After an increase in cases, Cyprus remains in the red danger zone on the COVID-19 epidemiological risk map compiled by the European Centre for Disease Prevention and Control (ECDC).
The latest epidemiological risk assessment list was uploaded on ECDC’s website on Thursday.
Three weeks ago, Cyprus had been upgraded to orange but was pushed back down to red just after a week.
It had struggled to get out of the highest-risk ‘dark red’ zone it had fallen into in July when Covid-19 cases reached four-digit figures.
The fourth wave of infections, powered by the deadlier and more contagious Delta variant of the coronavirus, pushed daily cases up to 1,152 in mid-July.
Red zone areas are where the 14-day cumulative COVID-19 case notification rate ranges from 75 to 200, and the test positivity rate is 4% or more, or the 14-day cumulative case rate is over 200 but less than 500 (when the cumulative rate exceeds 500, the area is “deep red”).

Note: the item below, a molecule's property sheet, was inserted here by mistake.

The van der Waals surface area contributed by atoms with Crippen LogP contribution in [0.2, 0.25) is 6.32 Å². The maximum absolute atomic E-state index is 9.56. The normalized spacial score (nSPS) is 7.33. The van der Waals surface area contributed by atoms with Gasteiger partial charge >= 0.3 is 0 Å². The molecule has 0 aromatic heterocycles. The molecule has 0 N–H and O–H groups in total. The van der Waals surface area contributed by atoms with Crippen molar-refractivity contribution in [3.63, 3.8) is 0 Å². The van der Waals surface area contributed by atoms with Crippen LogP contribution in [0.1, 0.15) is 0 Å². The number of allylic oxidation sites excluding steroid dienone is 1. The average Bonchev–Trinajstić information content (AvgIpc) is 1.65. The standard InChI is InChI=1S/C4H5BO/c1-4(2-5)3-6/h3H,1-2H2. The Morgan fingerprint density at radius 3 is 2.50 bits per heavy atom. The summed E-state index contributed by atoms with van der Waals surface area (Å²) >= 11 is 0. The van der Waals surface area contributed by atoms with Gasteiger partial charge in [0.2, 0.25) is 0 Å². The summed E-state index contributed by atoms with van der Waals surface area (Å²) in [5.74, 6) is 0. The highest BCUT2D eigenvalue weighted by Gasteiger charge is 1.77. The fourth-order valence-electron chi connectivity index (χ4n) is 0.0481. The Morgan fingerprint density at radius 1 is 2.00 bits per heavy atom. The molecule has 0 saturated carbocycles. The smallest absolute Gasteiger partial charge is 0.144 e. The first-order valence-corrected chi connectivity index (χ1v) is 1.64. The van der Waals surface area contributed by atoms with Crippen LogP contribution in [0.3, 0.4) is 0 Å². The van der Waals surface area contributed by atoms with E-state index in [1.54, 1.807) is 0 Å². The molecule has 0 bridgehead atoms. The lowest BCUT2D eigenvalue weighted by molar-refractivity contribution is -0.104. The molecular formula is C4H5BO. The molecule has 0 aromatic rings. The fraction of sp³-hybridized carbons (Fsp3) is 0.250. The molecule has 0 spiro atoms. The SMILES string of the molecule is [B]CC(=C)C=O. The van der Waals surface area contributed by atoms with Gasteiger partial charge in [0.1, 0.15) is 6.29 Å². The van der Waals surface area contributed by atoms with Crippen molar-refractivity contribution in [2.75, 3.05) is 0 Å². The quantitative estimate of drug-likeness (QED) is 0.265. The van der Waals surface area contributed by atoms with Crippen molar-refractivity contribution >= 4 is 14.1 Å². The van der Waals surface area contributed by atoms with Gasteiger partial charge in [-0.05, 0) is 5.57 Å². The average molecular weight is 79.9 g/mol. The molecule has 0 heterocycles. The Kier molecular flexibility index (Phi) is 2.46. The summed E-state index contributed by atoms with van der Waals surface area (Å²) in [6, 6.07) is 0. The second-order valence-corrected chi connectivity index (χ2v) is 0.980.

Cyprus has succeeded in maintaining a test positivity rate below 1% in September and October, but daily cases are regularly in triple digits.
On Thursday, health authorities reported another 109 new cases with a positivity rate of 0.45%.
Although the number of cases on Thursday was just over half the 200 reported on Wednesday, a low number of tests due to the holiday sent the positivity rate up from 0.36%.
Cyprus has reported 124,017 COVID-19 cases and 571 deaths since March 2020.
According to the latest ECDC map, several areas in France have been upgraded from orange to green.
More areas are also now considered safe in Spain and Italy, with improvement noted in Norway and Sweden.
Iceland, part of the Netherlands, Czechia and Poland, and areas in Greece have entered the orange category.
Meanwhile, Germany, Belgium, Austria, and a significant part of Hungary remain in the red zone.
Also, the Baltic countries, Romania, a large portion of Bulgaria, areas in Greece and a significant part of Slovenia and Croatia continue to be in the deep red category.
ECDC publishes data every Thursday supporting the European Council recommendation on a coordinated approach to the restriction of free movement in response to the pandemic.
Its epidemiological map is a guideline for EU member states to form their safe travel lists, and Cyprus in the red makes things harder for local tourism.